| 10 , 10 15

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11 11

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10

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1 11

15

P p P P

P p P

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P p P

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p

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### å

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11 11

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10

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p

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P p P k

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p

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=

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e e

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2 2

Q p Q p

k

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e+ e-

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Q p Q p

k

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Q U

kp

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p | = |

### ( ) ( ) ( ) ( )

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### ( ) ( ) ( ) ( )

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,

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### A Numerical Example (2/2) A Numerical Example (2/2)

l Other techniques

### ( ) ( ) ( )

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2 . 0

| 8

. 0

|

|

=

´ +

´

=

´ Ø

+

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= p U P p U P

Q U p

### ( ) ( ) ( )

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98 . 0

| 019

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|

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U p

l Other techniques

### ( ) ( ) ( )

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| 019

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´ +

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|

4.35 0.03 0.13 ,

35 . 4

20 . 0 95

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|

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|

=

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\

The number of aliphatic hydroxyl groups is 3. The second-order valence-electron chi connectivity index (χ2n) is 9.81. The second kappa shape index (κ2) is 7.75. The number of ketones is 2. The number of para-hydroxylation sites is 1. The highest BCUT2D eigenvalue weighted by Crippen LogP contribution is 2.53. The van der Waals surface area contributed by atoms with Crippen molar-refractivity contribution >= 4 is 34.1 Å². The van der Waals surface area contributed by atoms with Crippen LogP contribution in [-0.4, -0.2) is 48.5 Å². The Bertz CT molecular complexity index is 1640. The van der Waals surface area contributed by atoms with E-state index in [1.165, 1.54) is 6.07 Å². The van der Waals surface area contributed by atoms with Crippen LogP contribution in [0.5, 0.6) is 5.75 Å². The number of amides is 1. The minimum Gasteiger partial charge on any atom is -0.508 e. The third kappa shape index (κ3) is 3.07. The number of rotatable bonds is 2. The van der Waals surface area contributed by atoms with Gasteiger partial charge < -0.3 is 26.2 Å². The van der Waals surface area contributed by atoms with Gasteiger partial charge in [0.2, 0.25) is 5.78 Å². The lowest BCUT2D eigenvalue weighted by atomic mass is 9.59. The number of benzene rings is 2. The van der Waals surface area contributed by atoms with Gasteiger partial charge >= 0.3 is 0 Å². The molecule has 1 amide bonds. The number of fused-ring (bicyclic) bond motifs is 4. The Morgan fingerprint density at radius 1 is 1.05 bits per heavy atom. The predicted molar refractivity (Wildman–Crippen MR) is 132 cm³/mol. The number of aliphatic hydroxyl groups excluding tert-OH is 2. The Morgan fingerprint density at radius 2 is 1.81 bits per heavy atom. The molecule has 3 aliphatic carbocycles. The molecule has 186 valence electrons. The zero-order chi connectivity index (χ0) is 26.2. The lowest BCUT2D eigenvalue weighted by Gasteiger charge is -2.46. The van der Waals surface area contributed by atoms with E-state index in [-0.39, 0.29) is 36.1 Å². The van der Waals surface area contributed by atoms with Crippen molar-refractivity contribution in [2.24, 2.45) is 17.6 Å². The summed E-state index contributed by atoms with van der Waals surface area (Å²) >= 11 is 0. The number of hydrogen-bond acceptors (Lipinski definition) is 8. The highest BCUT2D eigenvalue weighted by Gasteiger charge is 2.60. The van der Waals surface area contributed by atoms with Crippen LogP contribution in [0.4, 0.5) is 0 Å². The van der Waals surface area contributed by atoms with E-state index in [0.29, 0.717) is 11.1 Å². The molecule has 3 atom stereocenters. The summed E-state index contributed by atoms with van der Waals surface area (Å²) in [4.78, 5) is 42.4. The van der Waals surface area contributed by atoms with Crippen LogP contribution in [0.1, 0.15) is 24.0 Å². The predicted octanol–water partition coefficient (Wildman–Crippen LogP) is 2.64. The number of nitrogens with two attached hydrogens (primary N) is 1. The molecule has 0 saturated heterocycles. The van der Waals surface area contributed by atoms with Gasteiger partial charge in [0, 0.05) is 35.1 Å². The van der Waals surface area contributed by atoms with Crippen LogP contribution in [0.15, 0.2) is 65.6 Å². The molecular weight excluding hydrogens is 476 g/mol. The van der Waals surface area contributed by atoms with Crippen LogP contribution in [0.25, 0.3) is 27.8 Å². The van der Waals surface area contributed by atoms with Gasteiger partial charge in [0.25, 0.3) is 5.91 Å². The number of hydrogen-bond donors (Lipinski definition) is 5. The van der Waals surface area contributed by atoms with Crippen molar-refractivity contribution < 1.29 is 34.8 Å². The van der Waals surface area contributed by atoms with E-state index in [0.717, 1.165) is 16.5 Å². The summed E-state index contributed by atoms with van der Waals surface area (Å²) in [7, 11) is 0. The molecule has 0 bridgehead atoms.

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U Q p k

k k

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k k

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l

### [Feller 1968]

¨ Probability Theory

l

### [Goldszmidt, Morris & Pearl 1990]

¨ Non-monotonic inference through probabilistic method l

### [Pearl 1982a, Kim & Pearl 1983]

¨ Message-passing algorithm

l

### [Russell & Norvig 1995, pp.447ff]

¨ Polytree methods l

### [Feller 1968]

¨ Probability Theory

l

### [Goldszmidt, Morris & Pearl 1990]

¨ Non-monotonic inference through probabilistic method l

### [Pearl 1982a, Kim & Pearl 1983]

¨ Message-passing algorithm

l

### [Russell & Norvig 1995, pp.447ff]

¨ Polytree methods

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l

### [Shachter & Kenley 1989]

¨ Bayesian network for continuous random variables l

### [Wellman 1990]

¨ Qualitative networks l

### [Neapolitan 1990]

¨ Probabilistic methods in expert systems l

### [Henrion 1990]

¨ Probability inference in Bayesian networks l

### [Shachter & Kenley 1989]

¨ Bayesian network for continuous random variables l

### [Wellman 1990]

¨ Qualitative networks l

### [Neapolitan 1990]

¨ Probabilistic methods in expert systems l

### [Henrion 1990]

¨ Probability inference in Bayesian networks

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l

### [Jensen 1996]

¨ Bayesian networks: HUGIN system l

### [Neal 1991]

¨ Relationships between Bayesian networks and neural networks

l

¨ PATHFINDER

l

¨ CPCSBN l

### [Jensen 1996]

¨ Bayesian networks: HUGIN system l

### [Neal 1991]

¨ Relationships between Bayesian networks and neural networks

l

¨ PATHFINDER

l

¨ CPCSBN

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l

### [Shortliffe 1976, Buchanan & Shortliffe 1984]

¨ MYCIN: uses certainty factor l

### [Duda, Hart & Nilsson 1987]

¨ PROSPECTOR: uses sufficiency index and necessity index l

¨ Fuzzy logic and possibility theory l

### [Dempster 1968, Shafer 1979]

¨ Dempster-Shafer’s combination rules

l

### [Shortliffe 1976, Buchanan & Shortliffe 1984]

¨ MYCIN: uses certainty factor l

### [Duda, Hart & Nilsson 1987]

¨ PROSPECTOR: uses sufficiency index and necessity index l

¨ Fuzzy logic and possibility theory l

### [Dempster 1968, Shafer 1979]

¨ Dempster-Shafer’s combination rules

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l

### [Nilsson 1986]

¨ Probabilistic logic

l

### [Tversky & Kahneman 1982]

¨ Human generally loses consistency facing uncertainty l

### [Shafer & Pearl 1990]

¨ Papers for uncertain inference l

### Proceedings & Journals

¨ Uncertainty in Artificial Intelligence (UAI)

¨ International Journal of Approximate Reasoning l

### [Nilsson 1986]

¨ Probabilistic logic

l

### [Tversky & Kahneman 1982]

¨ Human generally loses consistency facing uncertainty l

### [Shafer & Pearl 1990]

¨ Papers for uncertain inference l

### Proceedings & Journals

¨ Uncertainty in Artificial Intelligence (UAI)

¨ International Journal of Approximate Reasoning